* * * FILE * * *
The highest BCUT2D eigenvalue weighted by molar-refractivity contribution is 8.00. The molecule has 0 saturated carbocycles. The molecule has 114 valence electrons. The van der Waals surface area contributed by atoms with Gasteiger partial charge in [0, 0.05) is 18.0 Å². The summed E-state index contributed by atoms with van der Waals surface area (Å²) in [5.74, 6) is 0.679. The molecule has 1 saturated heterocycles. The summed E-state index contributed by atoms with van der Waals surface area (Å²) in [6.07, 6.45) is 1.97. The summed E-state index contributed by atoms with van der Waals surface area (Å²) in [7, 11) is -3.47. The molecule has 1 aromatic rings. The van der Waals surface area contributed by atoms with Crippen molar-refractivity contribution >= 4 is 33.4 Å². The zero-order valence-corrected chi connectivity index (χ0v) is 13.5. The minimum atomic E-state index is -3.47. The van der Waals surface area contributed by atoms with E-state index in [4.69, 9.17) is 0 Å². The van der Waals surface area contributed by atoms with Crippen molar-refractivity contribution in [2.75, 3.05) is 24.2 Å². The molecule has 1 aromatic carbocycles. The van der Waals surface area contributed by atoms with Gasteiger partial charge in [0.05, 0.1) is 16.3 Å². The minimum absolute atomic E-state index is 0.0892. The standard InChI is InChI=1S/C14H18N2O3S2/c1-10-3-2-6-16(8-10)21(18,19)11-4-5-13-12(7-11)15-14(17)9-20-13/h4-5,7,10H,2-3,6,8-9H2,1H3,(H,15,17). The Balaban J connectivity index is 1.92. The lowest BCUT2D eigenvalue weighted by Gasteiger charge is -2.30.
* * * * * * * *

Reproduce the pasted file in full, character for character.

The highest BCUT2D eigenvalue weighted by molar-refractivity contribution is 8.00. The molecule has 0 saturated carbocycles. The molecule has 114 valence electrons. The van der Waals surface area contributed by atoms with Gasteiger partial charge in [0, 0.05) is 18.0 Å². The summed E-state index contributed by atoms with van der Waals surface area (Å²) in [5.74, 6) is 0.679. The molecule has 1 saturated heterocycles. The summed E-state index contributed by atoms with van der Waals surface area (Å²) in [6.07, 6.45) is 1.97. The summed E-state index contributed by atoms with van der Waals surface area (Å²) in [7, 11) is -3.47. The molecule has 1 aromatic rings. The van der Waals surface area contributed by atoms with Crippen molar-refractivity contribution >= 4 is 33.4 Å². The zero-order valence-corrected chi connectivity index (χ0v) is 13.5. The minimum atomic E-state index is -3.47. The van der Waals surface area contributed by atoms with E-state index in [4.69, 9.17) is 0 Å². The van der Waals surface area contributed by atoms with Crippen molar-refractivity contribution in [2.75, 3.05) is 24.2 Å². The molecule has 1 aromatic carbocycles. The van der Waals surface area contributed by atoms with Gasteiger partial charge in [0.05, 0.1) is 16.3 Å². The minimum absolute atomic E-state index is 0.0892. The standard InChI is InChI=1S/C14H18N2O3S2/c1-10-3-2-6-16(8-10)21(18,19)11-4-5-13-12(7-11)15-14(17)9-20-13/h4-5,7,10H,2-3,6,8-9H2,1H3,(H,15,17). The Balaban J connectivity index is 1.92. The lowest BCUT2D eigenvalue weighted by Gasteiger charge is -2.30.